For the past few years we’ve been periodically hearing about autonomous vehicles; both cars and trucks. Most of the stories have been positive, yet vague on when we might actually see them. The nebulous “10 year” catch phrase always seems to make it’s way into these stories.
Most of the stories about the Google self-driving car seem to have been carefully managed. The Google car has driven hundreds of thousands of miles without causing an accident. However, that hasn’t stopped other human driven vehicles from plowing into it.
Automation theory demands closed systems, where all variables are known, without the possibility of new or unknown variables being introduced into the system. For example, it has long been possible to create 100% robotic warehouses. However these storage and retrieval warehouses are completely closed systems, closed in the same way that electronic circuit boards are closed that run smartphones, televisions or computers. There are automated garages in New York City that make it possible for every resident of incredibly expensive apartments to park their cars in marvelously automated and efficient parking garages, maximizing the expensive New York City real estate. These automated car storage systems are totally closed systems, where all variables are known 100% of the time.
Few of the glowing stories about the Google self-driving car seem to mention how Google has managed to achieve such an amazing feat as a self-driving car. The vast majority of these miles have all been in the relatively tiny city of Mountain View, California. Google has had to meticulously scan and map out every square inch of Mountain View, and come up with specific software to deal with each and every quirk that makes Mountain View, California unique. In other words, Google has managed to recreate a high-resolution virtual version of Mountain View, California for the car to follow.
In other words, Google has managed to turn Mountain View into a closed system, with every possible address known, every parking space known, and every variable the car might encounter known and accounted for. Think of it in terms of how a roller coaster makes a closed loop. The only thing that remains open-ended in Mountain View for the Google self-driving car is the presence of other pedestrians and traffic.
Contrast that with the real world, where the number of open-ended variables are frequently vast. I use Google Maps multiple times a day on a daily basis. Even though Google Maps is probably the best mapping database available, it is only accurate about 90% of the time. If I put in an address of a large business complex, Google Maps or any other GPS system can only take me to the main address, which most times can be a block or more away from the location of the drive I actually need to turn in to. A self-driving car in the open system of the real world would likely not know where the front entrance of any given business actually was or where vehicles should even park. Each one of these things would have to be specifically programmed in for each of literally millions and millions of locations, and there would still be unacceptably large database errors. Sometimes Google Maps and other GPS systems will say an address is on the left when it is actually on the right or vice versa. It may say that the address is actually out in a field.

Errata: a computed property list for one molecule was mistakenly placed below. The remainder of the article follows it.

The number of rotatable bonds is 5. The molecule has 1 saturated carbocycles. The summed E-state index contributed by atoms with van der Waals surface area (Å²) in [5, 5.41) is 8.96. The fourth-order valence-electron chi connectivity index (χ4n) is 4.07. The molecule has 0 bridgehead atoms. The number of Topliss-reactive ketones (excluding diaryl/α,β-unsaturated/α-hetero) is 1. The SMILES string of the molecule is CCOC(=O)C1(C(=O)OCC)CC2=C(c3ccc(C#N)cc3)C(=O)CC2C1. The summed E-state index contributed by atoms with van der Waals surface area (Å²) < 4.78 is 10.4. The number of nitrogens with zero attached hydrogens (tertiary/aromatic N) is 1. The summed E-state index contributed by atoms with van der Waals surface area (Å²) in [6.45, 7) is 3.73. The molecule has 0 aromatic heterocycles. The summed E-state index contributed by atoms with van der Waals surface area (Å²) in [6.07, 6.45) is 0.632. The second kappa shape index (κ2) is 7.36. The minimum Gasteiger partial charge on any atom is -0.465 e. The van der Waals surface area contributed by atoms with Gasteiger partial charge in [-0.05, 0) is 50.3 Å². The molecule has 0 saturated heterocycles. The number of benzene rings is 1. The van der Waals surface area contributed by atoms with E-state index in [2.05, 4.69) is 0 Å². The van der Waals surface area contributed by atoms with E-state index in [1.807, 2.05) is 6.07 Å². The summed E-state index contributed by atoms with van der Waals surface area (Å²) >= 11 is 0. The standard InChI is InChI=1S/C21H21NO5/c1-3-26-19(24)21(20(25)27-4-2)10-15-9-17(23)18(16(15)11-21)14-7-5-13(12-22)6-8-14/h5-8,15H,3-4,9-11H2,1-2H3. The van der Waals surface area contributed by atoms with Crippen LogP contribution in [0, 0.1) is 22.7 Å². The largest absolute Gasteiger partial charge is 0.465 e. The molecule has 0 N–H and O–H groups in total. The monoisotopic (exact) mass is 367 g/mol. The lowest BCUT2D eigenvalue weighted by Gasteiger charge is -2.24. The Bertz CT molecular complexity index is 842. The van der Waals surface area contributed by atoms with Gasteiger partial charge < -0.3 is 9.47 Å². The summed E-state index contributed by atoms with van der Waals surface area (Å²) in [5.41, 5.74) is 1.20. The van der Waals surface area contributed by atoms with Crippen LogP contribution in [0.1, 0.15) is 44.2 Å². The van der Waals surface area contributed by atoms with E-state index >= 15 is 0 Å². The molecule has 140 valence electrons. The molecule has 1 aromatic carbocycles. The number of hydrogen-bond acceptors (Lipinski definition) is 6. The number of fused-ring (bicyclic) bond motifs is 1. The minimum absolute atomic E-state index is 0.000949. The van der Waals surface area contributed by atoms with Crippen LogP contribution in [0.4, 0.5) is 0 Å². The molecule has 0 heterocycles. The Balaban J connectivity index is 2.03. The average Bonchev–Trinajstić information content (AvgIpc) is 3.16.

A self-driving car might work if you live in Disney Land, but in the real world probably not so much.
In recent months Daimler has demonstrated both in Germany and Nevada so-called self-driving semi trucks. The systems demonstrated are what are in essence best described as a “super cruise control” where once the truck is being driven down a freeway the driver can press a button and the truck will steer itself with the cruise control engaged. Big trucks have had conventional cruise control systems for quite a few years. In the past few years, radar systems have been integrated into the throttle and braking systems making adaptive cruise control a reality.
Adaptive cruise control systems can be handy for maintaining adaptive speed on a busy road. However, the system quickly breaks down with vehicles that are traveling slower than the rest of the traffic. The truck’s radar-based adaptive cruise control will simply match the speed of the vehicle in front of it, unless the driver overrides it by accelerating or getting into the passing lane.
There is an occasional problem with false positives. Driving trucks with adaptive radar based systems I have had the truck slam on the brakes because of a false positive from an overpass or even from a slowing vehicle in an off ramp. On a rain or snow slickened surface slamming on the brakes could cause a jackknife or even collision from behind from someone following too close.
Another problem with radar-based cruise control and braking systems is that the sensor in the front bumper of the truck can become covered with bugs or ice and snow and the system simply stops working. Sometimes it stops working anyway for no reason, requiring the truck to be stopped and the motor turned off and back on, rebooting the cruise control electronics to try to get it to function properly again.